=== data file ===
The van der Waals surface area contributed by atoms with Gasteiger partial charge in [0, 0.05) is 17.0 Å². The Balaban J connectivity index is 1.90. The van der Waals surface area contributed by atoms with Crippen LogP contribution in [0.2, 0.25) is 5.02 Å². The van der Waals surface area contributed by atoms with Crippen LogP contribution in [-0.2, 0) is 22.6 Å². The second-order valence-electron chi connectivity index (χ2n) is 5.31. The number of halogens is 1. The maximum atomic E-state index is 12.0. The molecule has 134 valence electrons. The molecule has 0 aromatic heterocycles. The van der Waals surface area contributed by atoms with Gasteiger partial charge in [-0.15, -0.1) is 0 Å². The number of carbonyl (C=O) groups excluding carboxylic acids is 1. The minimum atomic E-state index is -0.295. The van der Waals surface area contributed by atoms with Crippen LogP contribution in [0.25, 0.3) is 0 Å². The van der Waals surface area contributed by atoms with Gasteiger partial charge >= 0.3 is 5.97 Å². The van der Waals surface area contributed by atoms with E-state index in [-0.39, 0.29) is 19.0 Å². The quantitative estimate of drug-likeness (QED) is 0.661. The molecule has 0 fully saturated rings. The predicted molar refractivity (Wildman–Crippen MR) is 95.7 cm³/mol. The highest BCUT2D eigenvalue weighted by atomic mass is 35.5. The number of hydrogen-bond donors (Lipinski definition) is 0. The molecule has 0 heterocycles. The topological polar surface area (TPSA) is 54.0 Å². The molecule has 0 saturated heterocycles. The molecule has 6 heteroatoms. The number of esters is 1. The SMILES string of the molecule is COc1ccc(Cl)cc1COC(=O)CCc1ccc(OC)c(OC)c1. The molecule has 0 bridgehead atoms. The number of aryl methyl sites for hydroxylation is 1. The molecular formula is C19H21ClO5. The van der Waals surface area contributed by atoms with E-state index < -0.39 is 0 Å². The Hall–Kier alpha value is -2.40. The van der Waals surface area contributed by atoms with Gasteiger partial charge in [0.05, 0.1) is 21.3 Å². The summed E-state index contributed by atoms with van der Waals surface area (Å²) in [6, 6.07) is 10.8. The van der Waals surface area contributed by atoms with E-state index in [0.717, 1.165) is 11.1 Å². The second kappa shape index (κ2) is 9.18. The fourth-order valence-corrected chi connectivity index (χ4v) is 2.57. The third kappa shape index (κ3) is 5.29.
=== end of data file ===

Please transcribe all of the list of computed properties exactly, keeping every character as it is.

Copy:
The van der Waals surface area contributed by atoms with Gasteiger partial charge in [0, 0.05) is 17.0 Å². The Balaban J connectivity index is 1.90. The van der Waals surface area contributed by atoms with Crippen LogP contribution in [0.2, 0.25) is 5.02 Å². The van der Waals surface area contributed by atoms with Crippen LogP contribution in [-0.2, 0) is 22.6 Å². The second-order valence-electron chi connectivity index (χ2n) is 5.31. The number of halogens is 1. The maximum atomic E-state index is 12.0. The molecule has 134 valence electrons. The molecule has 0 aromatic heterocycles. The van der Waals surface area contributed by atoms with Gasteiger partial charge in [-0.15, -0.1) is 0 Å². The number of carbonyl (C=O) groups excluding carboxylic acids is 1. The minimum atomic E-state index is -0.295. The van der Waals surface area contributed by atoms with Crippen LogP contribution in [0.25, 0.3) is 0 Å². The van der Waals surface area contributed by atoms with Gasteiger partial charge >= 0.3 is 5.97 Å². The van der Waals surface area contributed by atoms with E-state index in [-0.39, 0.29) is 19.0 Å². The quantitative estimate of drug-likeness (QED) is 0.661. The molecule has 0 fully saturated rings. The predicted molar refractivity (Wildman–Crippen MR) is 95.7 cm³/mol. The highest BCUT2D eigenvalue weighted by atomic mass is 35.5. The number of hydrogen-bond donors (Lipinski definition) is 0. The molecule has 0 heterocycles. The topological polar surface area (TPSA) is 54.0 Å². The molecule has 0 saturated heterocycles. The molecule has 6 heteroatoms. The number of esters is 1. The SMILES string of the molecule is COc1ccc(Cl)cc1COC(=O)CCc1ccc(OC)c(OC)c1. The molecule has 0 bridgehead atoms. The number of aryl methyl sites for hydroxylation is 1. The molecular formula is C19H21ClO5. The van der Waals surface area contributed by atoms with E-state index < -0.39 is 0 Å². The Hall–Kier alpha value is -2.40. The van der Waals surface area contributed by atoms with Gasteiger partial charge in [0.05, 0.1) is 21.3 Å². The summed E-state index contributed by atoms with van der Waals surface area (Å²) in [6, 6.07) is 10.8. The van der Waals surface area contributed by atoms with E-state index in [0.717, 1.165) is 11.1 Å². The second kappa shape index (κ2) is 9.18. The fourth-order valence-corrected chi connectivity index (χ4v) is 2.57. The third kappa shape index (κ3) is 5.29.